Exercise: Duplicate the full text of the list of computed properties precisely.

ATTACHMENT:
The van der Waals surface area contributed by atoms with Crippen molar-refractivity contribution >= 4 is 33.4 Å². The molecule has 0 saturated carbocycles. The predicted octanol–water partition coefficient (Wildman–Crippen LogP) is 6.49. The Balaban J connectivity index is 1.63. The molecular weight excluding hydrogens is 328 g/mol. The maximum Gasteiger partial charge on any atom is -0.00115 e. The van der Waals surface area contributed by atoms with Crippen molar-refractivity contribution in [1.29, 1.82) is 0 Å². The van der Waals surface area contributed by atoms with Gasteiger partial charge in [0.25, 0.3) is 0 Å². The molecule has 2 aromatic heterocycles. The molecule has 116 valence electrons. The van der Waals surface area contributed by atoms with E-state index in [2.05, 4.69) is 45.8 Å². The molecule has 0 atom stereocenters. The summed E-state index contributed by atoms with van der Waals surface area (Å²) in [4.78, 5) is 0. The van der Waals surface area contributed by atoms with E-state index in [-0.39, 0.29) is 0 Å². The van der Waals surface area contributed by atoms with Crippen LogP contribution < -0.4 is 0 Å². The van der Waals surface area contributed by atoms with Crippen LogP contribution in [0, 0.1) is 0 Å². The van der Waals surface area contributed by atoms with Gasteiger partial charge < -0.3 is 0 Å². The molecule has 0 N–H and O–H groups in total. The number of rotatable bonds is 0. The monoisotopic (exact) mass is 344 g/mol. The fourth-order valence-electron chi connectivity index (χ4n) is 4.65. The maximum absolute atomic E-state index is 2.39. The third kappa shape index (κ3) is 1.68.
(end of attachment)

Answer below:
The van der Waals surface area contributed by atoms with Crippen molar-refractivity contribution >= 4 is 33.4 Å². The molecule has 0 saturated carbocycles. The predicted octanol–water partition coefficient (Wildman–Crippen LogP) is 6.49. The Balaban J connectivity index is 1.63. The molecular weight excluding hydrogens is 328 g/mol. The maximum Gasteiger partial charge on any atom is -0.00115 e. The van der Waals surface area contributed by atoms with Crippen molar-refractivity contribution in [1.29, 1.82) is 0 Å². The van der Waals surface area contributed by atoms with Gasteiger partial charge in [0.25, 0.3) is 0 Å². The molecule has 2 aromatic heterocycles. The molecule has 116 valence electrons. The van der Waals surface area contributed by atoms with E-state index in [2.05, 4.69) is 45.8 Å². The molecule has 0 atom stereocenters. The summed E-state index contributed by atoms with van der Waals surface area (Å²) in [4.78, 5) is 0. The van der Waals surface area contributed by atoms with E-state index in [-0.39, 0.29) is 0 Å². The van der Waals surface area contributed by atoms with Crippen LogP contribution < -0.4 is 0 Å². The van der Waals surface area contributed by atoms with Crippen LogP contribution in [0, 0.1) is 0 Å². The van der Waals surface area contributed by atoms with Gasteiger partial charge < -0.3 is 0 Å². The molecule has 0 N–H and O–H groups in total. The number of rotatable bonds is 0. The monoisotopic (exact) mass is 344 g/mol. The fourth-order valence-electron chi connectivity index (χ4n) is 4.65. The maximum absolute atomic E-state index is 2.39. The third kappa shape index (κ3) is 1.68.